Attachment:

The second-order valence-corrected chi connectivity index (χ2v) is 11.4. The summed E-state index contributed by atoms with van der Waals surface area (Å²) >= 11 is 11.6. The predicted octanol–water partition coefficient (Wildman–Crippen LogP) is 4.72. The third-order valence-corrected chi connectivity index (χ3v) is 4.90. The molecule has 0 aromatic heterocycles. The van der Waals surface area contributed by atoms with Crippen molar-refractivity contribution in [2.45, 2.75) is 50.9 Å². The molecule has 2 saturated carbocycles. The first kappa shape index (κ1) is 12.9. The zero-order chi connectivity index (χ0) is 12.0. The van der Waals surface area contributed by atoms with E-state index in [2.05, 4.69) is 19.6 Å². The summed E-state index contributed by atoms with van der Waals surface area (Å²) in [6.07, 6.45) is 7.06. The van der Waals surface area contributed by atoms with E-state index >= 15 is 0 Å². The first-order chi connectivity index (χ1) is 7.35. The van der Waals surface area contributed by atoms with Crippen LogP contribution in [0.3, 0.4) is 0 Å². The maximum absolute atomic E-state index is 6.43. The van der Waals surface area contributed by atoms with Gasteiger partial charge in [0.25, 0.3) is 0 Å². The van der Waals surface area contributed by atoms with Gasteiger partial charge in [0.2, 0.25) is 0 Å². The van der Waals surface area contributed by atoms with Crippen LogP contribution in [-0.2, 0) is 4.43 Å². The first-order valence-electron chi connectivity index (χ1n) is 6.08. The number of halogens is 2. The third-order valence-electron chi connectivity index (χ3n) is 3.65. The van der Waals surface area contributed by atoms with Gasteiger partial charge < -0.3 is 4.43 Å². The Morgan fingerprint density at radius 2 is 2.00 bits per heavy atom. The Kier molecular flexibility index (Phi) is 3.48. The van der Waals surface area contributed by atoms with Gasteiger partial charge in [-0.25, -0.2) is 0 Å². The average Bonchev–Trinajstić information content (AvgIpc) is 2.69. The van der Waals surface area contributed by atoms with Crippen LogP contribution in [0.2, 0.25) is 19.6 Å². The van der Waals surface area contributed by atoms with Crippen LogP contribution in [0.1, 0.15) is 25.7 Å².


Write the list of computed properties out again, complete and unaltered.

The second-order valence-corrected chi connectivity index (χ2v) is 11.4. The summed E-state index contributed by atoms with van der Waals surface area (Å²) >= 11 is 11.6. The predicted octanol–water partition coefficient (Wildman–Crippen LogP) is 4.72. The third-order valence-corrected chi connectivity index (χ3v) is 4.90. The molecule has 0 aromatic heterocycles. The van der Waals surface area contributed by atoms with Crippen molar-refractivity contribution in [2.45, 2.75) is 50.9 Å². The molecule has 2 saturated carbocycles. The first kappa shape index (κ1) is 12.9. The zero-order chi connectivity index (χ0) is 12.0. The van der Waals surface area contributed by atoms with E-state index in [2.05, 4.69) is 19.6 Å². The summed E-state index contributed by atoms with van der Waals surface area (Å²) in [6.07, 6.45) is 7.06. The van der Waals surface area contributed by atoms with E-state index >= 15 is 0 Å². The first-order chi connectivity index (χ1) is 7.35. The van der Waals surface area contributed by atoms with Crippen LogP contribution in [0.3, 0.4) is 0 Å². The maximum absolute atomic E-state index is 6.43. The van der Waals surface area contributed by atoms with Gasteiger partial charge in [0.25, 0.3) is 0 Å². The van der Waals surface area contributed by atoms with Gasteiger partial charge in [0.2, 0.25) is 0 Å². The van der Waals surface area contributed by atoms with Crippen LogP contribution in [-0.2, 0) is 4.43 Å². The first-order valence-electron chi connectivity index (χ1n) is 6.08. The number of halogens is 2. The third-order valence-electron chi connectivity index (χ3n) is 3.65. The van der Waals surface area contributed by atoms with Gasteiger partial charge < -0.3 is 4.43 Å². The Morgan fingerprint density at radius 2 is 2.00 bits per heavy atom. The Kier molecular flexibility index (Phi) is 3.48. The van der Waals surface area contributed by atoms with Gasteiger partial charge in [-0.25, -0.2) is 0 Å². The average Bonchev–Trinajstić information content (AvgIpc) is 2.69. The van der Waals surface area contributed by atoms with Crippen LogP contribution in [0.2, 0.25) is 19.6 Å². The van der Waals surface area contributed by atoms with Crippen LogP contribution in [0.1, 0.15) is 25.7 Å².